House Sparrow Control

We love our bluebirds, so it has been sad to hear customers telling us about House Sparrows taking over bluebird nest boxes. We wanted to share a brief overview of why this is an issue and what steps you can take to fix it.

House Sparrows are a non-native species to the United States. They were introduced from England with the idea that they would be beneficial for insect pest control. The House Sparrows ultimately did not control pests effectively, and the ecological impacts of the population boom are more far-reaching than they could have ever imagined when the birds were introduced. House Sparrows are extremely aggressive towards native bird species, especially when it comes to competing for nesting sites.

The North American Bluebird Society (NABS) states: "it is better to have no nest box than to have one that fledges House Sparrows." They are not protected under the Migratory Bird Treaty Act the way native birds are, and this is the only reason we would encourage nest box owners to interfere if they see a nest box with House Sparrows.

A couple suggestions provided by NABS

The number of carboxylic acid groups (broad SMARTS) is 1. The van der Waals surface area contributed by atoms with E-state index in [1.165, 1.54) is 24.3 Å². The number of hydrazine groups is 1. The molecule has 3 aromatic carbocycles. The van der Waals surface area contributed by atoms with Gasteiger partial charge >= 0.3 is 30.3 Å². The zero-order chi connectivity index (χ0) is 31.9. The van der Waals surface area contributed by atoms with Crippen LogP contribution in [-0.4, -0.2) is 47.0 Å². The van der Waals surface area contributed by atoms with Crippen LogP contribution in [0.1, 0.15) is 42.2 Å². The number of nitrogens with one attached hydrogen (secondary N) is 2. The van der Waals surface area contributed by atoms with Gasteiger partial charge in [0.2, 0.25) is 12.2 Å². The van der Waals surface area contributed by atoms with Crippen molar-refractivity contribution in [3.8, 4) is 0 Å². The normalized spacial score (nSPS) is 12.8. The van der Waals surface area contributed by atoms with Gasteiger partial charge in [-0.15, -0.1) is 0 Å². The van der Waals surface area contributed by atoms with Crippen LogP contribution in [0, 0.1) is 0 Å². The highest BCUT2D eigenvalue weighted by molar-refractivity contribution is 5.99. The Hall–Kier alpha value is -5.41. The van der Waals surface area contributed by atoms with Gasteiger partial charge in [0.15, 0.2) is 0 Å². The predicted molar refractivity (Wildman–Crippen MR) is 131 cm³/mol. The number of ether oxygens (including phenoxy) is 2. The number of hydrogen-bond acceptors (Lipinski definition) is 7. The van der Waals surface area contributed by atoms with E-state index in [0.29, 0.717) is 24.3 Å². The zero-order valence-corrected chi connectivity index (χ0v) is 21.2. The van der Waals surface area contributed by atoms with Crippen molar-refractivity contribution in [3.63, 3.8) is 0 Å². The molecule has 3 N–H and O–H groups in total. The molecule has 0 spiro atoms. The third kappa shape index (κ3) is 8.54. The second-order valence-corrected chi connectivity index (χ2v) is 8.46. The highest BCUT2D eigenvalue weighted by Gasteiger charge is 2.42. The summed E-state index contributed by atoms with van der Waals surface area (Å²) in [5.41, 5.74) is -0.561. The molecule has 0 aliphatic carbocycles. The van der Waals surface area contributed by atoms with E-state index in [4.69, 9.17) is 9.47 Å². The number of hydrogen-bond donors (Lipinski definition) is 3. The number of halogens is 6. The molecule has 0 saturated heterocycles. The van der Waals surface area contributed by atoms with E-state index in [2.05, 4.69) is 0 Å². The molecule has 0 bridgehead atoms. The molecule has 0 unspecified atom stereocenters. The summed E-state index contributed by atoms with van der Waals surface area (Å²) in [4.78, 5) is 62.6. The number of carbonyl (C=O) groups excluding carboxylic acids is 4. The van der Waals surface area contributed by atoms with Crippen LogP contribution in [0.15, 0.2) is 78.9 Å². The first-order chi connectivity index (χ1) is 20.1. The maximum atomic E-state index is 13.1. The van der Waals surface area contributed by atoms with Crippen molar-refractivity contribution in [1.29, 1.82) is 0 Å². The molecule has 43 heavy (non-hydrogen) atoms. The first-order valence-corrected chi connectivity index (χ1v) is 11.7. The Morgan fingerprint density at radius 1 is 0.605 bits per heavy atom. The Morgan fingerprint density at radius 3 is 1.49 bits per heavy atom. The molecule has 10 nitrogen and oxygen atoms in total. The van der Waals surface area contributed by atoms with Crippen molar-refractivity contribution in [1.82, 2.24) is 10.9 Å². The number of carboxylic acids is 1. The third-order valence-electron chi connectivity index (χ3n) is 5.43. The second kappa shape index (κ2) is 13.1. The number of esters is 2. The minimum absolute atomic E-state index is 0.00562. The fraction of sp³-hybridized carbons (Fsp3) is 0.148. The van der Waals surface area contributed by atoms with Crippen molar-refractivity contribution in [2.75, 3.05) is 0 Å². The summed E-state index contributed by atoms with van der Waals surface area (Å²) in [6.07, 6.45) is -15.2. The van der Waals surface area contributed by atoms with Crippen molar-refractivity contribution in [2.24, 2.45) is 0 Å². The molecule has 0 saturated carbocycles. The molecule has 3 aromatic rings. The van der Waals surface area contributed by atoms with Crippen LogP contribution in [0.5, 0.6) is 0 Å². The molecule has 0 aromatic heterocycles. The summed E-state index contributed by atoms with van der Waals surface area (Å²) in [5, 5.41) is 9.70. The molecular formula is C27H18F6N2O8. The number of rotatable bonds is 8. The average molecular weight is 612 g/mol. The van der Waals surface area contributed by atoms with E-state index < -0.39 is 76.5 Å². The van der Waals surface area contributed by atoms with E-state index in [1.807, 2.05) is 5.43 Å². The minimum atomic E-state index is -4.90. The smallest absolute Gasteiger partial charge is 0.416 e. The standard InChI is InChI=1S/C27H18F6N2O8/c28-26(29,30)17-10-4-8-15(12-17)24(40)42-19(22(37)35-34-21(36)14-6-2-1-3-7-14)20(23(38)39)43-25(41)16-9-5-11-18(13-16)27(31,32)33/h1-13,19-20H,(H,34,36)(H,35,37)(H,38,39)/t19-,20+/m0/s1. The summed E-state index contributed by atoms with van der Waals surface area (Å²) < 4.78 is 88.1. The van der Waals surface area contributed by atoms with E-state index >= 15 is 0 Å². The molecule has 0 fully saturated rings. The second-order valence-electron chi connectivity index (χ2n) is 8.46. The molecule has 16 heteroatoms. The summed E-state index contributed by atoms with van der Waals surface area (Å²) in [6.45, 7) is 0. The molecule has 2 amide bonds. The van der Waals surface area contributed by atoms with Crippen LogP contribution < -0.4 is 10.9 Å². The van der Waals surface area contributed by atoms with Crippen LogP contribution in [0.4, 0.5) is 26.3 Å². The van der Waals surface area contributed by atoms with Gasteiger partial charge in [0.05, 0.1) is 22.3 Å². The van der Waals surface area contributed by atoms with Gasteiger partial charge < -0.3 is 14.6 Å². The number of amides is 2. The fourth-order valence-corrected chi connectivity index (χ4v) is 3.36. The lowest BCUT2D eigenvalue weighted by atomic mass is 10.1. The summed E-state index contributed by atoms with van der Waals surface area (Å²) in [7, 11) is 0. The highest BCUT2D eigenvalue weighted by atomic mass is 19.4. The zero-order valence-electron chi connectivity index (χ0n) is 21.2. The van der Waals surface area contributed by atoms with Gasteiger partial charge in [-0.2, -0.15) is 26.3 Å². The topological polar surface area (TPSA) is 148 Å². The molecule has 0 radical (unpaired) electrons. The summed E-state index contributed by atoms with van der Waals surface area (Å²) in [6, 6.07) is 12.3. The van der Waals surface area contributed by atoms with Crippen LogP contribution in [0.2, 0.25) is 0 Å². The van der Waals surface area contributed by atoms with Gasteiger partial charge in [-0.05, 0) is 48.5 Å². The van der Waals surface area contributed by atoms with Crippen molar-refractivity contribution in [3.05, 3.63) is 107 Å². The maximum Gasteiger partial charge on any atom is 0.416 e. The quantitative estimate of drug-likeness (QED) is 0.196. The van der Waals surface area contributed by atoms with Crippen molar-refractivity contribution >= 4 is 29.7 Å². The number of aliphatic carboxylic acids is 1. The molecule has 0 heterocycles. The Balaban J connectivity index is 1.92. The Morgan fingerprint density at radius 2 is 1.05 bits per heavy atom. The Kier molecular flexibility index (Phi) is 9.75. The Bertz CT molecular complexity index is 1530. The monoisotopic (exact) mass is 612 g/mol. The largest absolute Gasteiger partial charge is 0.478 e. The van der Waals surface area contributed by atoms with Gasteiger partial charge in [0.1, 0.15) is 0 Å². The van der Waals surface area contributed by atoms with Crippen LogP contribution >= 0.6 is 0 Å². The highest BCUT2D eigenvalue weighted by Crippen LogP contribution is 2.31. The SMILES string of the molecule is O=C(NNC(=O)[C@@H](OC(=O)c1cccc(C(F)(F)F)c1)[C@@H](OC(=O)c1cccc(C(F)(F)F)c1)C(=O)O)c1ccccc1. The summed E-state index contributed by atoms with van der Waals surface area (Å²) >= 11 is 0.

1. Move the location of the nest box to a location with little to no human contact. House Sparrows are notorious synanthropes (survive very well alongside humans). They are less likely to discover a nest box in a rural spot.
2. Sparrow Spookers: these are devices designed to prevent House Sparrows from attacking native birds/fledglings/eggs inside a nest. It includes fluttering pieces of Mylar attached to the roof of a nest box occupied by bluebirds. It has proven very effective in scaring House Sparrows and keeping the bluebirds protected at all times. Designs, instructions, and more info can be found at:

3. House Sparrows are one of the few birds that prefer to eat filler grains in low-quality bird seed like milo and cracked corn. Offering fresh, high quality seed (like ours!) is one way to possibly attract fewer House Sparrows. 

These are just a few passive solutions for House Sparrow problems. We recommend checking out the NABS website to learn more, or if you are interested, they offer information about active control methods. It is important to be extremely careful to only interfere with birds you are 100% sure are House Sparrows. The male is easier to recognize than the female; she looks very similar to females of native species. It is our duty as good bird feeders and naturalists to do right by our native birds and keep House Sparrows out of nest boxes. 


Good luck! Please feel free to give us a call if you have any more questions!